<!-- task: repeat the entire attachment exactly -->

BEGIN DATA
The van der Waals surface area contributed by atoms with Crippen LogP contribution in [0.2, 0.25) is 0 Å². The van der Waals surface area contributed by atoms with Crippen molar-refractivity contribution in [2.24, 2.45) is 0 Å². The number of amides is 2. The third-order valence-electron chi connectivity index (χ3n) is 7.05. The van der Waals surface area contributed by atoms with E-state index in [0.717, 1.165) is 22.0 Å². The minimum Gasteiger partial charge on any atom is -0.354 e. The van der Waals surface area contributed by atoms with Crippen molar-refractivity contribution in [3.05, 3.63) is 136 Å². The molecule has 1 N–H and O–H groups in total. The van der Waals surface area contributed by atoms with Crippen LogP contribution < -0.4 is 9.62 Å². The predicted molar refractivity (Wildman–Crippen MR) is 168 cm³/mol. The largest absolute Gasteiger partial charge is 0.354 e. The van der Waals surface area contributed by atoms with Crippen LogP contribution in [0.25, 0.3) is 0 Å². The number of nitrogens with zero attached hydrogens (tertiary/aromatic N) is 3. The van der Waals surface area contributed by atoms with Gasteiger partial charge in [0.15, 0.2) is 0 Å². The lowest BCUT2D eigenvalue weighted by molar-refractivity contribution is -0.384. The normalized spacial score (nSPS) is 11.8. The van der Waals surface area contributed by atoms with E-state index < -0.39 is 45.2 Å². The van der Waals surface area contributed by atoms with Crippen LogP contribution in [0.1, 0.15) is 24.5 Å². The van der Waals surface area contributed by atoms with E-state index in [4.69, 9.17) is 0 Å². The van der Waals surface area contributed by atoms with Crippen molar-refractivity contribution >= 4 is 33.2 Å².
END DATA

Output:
The van der Waals surface area contributed by atoms with Crippen LogP contribution in [0.2, 0.25) is 0 Å². The van der Waals surface area contributed by atoms with Crippen molar-refractivity contribution in [2.24, 2.45) is 0 Å². The number of amides is 2. The third-order valence-electron chi connectivity index (χ3n) is 7.05. The van der Waals surface area contributed by atoms with E-state index in [0.717, 1.165) is 22.0 Å². The minimum Gasteiger partial charge on any atom is -0.354 e. The van der Waals surface area contributed by atoms with Crippen molar-refractivity contribution in [3.05, 3.63) is 136 Å². The molecule has 1 N–H and O–H groups in total. The van der Waals surface area contributed by atoms with Crippen LogP contribution < -0.4 is 9.62 Å². The predicted molar refractivity (Wildman–Crippen MR) is 168 cm³/mol. The largest absolute Gasteiger partial charge is 0.354 e. The van der Waals surface area contributed by atoms with Crippen LogP contribution in [0.25, 0.3) is 0 Å². The number of nitrogens with zero attached hydrogens (tertiary/aromatic N) is 3. The van der Waals surface area contributed by atoms with Gasteiger partial charge in [0.15, 0.2) is 0 Å². The lowest BCUT2D eigenvalue weighted by molar-refractivity contribution is -0.384. The normalized spacial score (nSPS) is 11.8. The van der Waals surface area contributed by atoms with E-state index < -0.39 is 45.2 Å². The van der Waals surface area contributed by atoms with Crippen LogP contribution in [0.1, 0.15) is 24.5 Å². The van der Waals surface area contributed by atoms with E-state index in [4.69, 9.17) is 0 Å². The van der Waals surface area contributed by atoms with Crippen molar-refractivity contribution >= 4 is 33.2 Å².